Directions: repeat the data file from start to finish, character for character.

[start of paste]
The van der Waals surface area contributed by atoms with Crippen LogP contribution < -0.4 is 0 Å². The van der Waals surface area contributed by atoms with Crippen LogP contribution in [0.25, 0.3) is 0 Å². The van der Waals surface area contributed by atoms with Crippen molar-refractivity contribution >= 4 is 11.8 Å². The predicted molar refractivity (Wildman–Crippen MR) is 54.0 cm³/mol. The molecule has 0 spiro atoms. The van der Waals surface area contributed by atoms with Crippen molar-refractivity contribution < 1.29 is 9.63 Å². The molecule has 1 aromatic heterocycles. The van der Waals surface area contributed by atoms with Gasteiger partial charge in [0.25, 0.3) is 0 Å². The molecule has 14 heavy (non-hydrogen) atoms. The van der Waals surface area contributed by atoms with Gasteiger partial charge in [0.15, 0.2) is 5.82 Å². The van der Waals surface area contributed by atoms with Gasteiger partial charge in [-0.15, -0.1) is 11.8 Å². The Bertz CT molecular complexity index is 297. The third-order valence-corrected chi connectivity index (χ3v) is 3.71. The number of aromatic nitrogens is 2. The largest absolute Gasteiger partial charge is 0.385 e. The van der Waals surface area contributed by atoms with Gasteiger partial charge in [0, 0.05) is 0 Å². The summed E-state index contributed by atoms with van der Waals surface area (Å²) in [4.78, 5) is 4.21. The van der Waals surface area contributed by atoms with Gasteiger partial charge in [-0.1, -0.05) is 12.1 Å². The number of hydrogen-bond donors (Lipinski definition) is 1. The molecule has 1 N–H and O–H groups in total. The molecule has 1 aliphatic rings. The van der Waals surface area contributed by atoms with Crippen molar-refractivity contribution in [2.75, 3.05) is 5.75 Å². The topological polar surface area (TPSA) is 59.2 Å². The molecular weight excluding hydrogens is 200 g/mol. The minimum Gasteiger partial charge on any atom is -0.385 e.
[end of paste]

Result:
The van der Waals surface area contributed by atoms with Crippen LogP contribution < -0.4 is 0 Å². The van der Waals surface area contributed by atoms with Crippen LogP contribution in [0.25, 0.3) is 0 Å². The van der Waals surface area contributed by atoms with Crippen molar-refractivity contribution >= 4 is 11.8 Å². The predicted molar refractivity (Wildman–Crippen MR) is 54.0 cm³/mol. The molecule has 0 spiro atoms. The van der Waals surface area contributed by atoms with Crippen molar-refractivity contribution < 1.29 is 9.63 Å². The molecule has 1 aromatic heterocycles. The van der Waals surface area contributed by atoms with Gasteiger partial charge in [0.25, 0.3) is 0 Å². The molecule has 14 heavy (non-hydrogen) atoms. The van der Waals surface area contributed by atoms with Gasteiger partial charge in [0.15, 0.2) is 5.82 Å². The van der Waals surface area contributed by atoms with Gasteiger partial charge in [-0.15, -0.1) is 11.8 Å². The Bertz CT molecular complexity index is 297. The third-order valence-corrected chi connectivity index (χ3v) is 3.71. The number of aromatic nitrogens is 2. The largest absolute Gasteiger partial charge is 0.385 e. The van der Waals surface area contributed by atoms with Gasteiger partial charge in [0, 0.05) is 0 Å². The summed E-state index contributed by atoms with van der Waals surface area (Å²) in [4.78, 5) is 4.21. The van der Waals surface area contributed by atoms with Gasteiger partial charge in [-0.1, -0.05) is 12.1 Å². The number of hydrogen-bond donors (Lipinski definition) is 1. The molecule has 1 N–H and O–H groups in total. The molecule has 1 aliphatic rings. The van der Waals surface area contributed by atoms with Crippen molar-refractivity contribution in [2.75, 3.05) is 5.75 Å². The topological polar surface area (TPSA) is 59.2 Å². The molecular weight excluding hydrogens is 200 g/mol. The minimum Gasteiger partial charge on any atom is -0.385 e.